Uber cleans house to repair its tainted brand image
Twenty firings, one important hiring, and a hotline for employee complaints: Uber works toward improving its corporate culture after allegations of harassment.
Detroit—Uber, the world's leading ride-hailing company, has taken two big steps toward repairing its corporate image: It fired 20 employees for a host of harassment problems and hired an Apple marketing executive to rescue its tainted brand.
Those fired for sexual harassment as well as bullying, discrimination, and other behavior that violated company policies included both managers and lower-level workers. Some had retaliated against other employees after they complained about bad conduct, said Bobbie Wilson, a partner at the Perkins Coie law firm, which did the investigation.
Separately, Uber announced Tuesday that it had hired Apple marketing executive Bozoma Saint John, who will be Uber's chief brand officer. She ran global consumer marketing of Apple Music and iTunes. Her task at Uber will be to improve its brand image so people like it as well as they like the company's ride services, an Uber spokeswoman said.
"Boz has a long track record of successfully creating emotional connections between people and the products they love," Uber CEO Travis Kalanick said in a statement.
More action could come next week when a report on Uber's culture by former Attorney General Eric Holder is likely to be made public. He is supposed to make broader recommendations on how to change Uber's culture.
During Uber's ascent to becoming the world's most valuable startup, the San Francisco-based company took Silicon Valley's penchant for sexism, for cutthroat, unapologetic competition, and distaste for government regulation and kicked it up several notches.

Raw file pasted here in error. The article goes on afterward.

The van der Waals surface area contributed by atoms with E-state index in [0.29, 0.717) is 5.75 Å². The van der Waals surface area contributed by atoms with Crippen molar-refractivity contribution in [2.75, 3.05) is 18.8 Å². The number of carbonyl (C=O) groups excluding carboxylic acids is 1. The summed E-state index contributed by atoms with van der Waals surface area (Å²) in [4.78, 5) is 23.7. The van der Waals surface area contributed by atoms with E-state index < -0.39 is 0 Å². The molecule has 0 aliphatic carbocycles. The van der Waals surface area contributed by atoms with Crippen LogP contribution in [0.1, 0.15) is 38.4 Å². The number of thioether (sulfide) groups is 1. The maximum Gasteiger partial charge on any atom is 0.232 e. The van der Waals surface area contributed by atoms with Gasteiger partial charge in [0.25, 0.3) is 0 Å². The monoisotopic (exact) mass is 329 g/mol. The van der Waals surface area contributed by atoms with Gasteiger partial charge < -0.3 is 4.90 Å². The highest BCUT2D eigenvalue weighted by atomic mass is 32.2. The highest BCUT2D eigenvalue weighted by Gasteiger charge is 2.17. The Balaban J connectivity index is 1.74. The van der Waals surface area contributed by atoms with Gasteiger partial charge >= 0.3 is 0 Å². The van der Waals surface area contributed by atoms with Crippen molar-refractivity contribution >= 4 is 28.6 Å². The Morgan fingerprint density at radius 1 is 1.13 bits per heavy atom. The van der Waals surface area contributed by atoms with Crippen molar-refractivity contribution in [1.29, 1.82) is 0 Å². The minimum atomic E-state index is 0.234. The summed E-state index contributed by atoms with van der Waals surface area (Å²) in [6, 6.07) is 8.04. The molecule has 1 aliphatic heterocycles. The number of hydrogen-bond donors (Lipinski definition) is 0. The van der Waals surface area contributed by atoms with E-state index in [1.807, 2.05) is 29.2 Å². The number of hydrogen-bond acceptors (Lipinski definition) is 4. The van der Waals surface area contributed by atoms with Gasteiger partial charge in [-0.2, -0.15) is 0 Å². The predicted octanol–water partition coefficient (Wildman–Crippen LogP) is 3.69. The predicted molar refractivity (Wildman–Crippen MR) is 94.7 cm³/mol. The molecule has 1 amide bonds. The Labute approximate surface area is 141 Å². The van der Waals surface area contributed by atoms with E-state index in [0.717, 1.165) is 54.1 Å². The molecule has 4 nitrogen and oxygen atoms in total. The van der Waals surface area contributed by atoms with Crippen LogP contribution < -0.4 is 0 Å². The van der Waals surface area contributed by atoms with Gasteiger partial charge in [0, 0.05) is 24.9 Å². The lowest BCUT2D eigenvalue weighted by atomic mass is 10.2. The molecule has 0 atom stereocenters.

For a while, this worked well, pushing Uber's valuation to nearly $70 billion. But this year, Uber's aggressive corporate culture and Mr. Kalanick's self-admitted need to "fundamentally change and grow up" has caught up with it.
In addition to the sexual harassment allegations, Uber is the target of lawsuits, boycott threats, and a federal investigation into claims that it has used a fake version of its app to thwart authorities. It's also been accused of corporate espionage by Waymo, formerly Google's autonomous vehicle arm. Uber's former chief autonomous car researcher took confidential documents from Waymo before his startup firm was purchased by Uber, according to a Waymo lawsuit.
Uber also is searching for a chief operating officer and chief financial officer as it prepares for a possible public stock offering.
Uber Technologies Inc. retained Perkins Coie after former engineer Susan Fowler posted a blog in February about sex harassment at the company. Ms. Fowler wrote that on her first day at work her boss propositioned her in a series of messages and superiors ignored her complaints.
After the posting, Uber set up a 24-hour hotline to take complaints from employees, and hired Perkins Coie to investigate them. The firm checked into 215 complaints, and 57 remain under investigation. The hotline will remain in operation.
The probe into Fowler's complaints is still underway, and Ms. Wilson wouldn't say if any of those fired, or 31 other employees placed in counseling, were involved in that.
Wilson said Uber gave her law firm "unfettered access" to people and documents that were needed for the Fowler investigation.
Problems at Uber are not unusual in the technology industry, given the company's size of more than 14,000 employees, said Wilson, whose firm has done similar work for the biggest tech companies in the nation.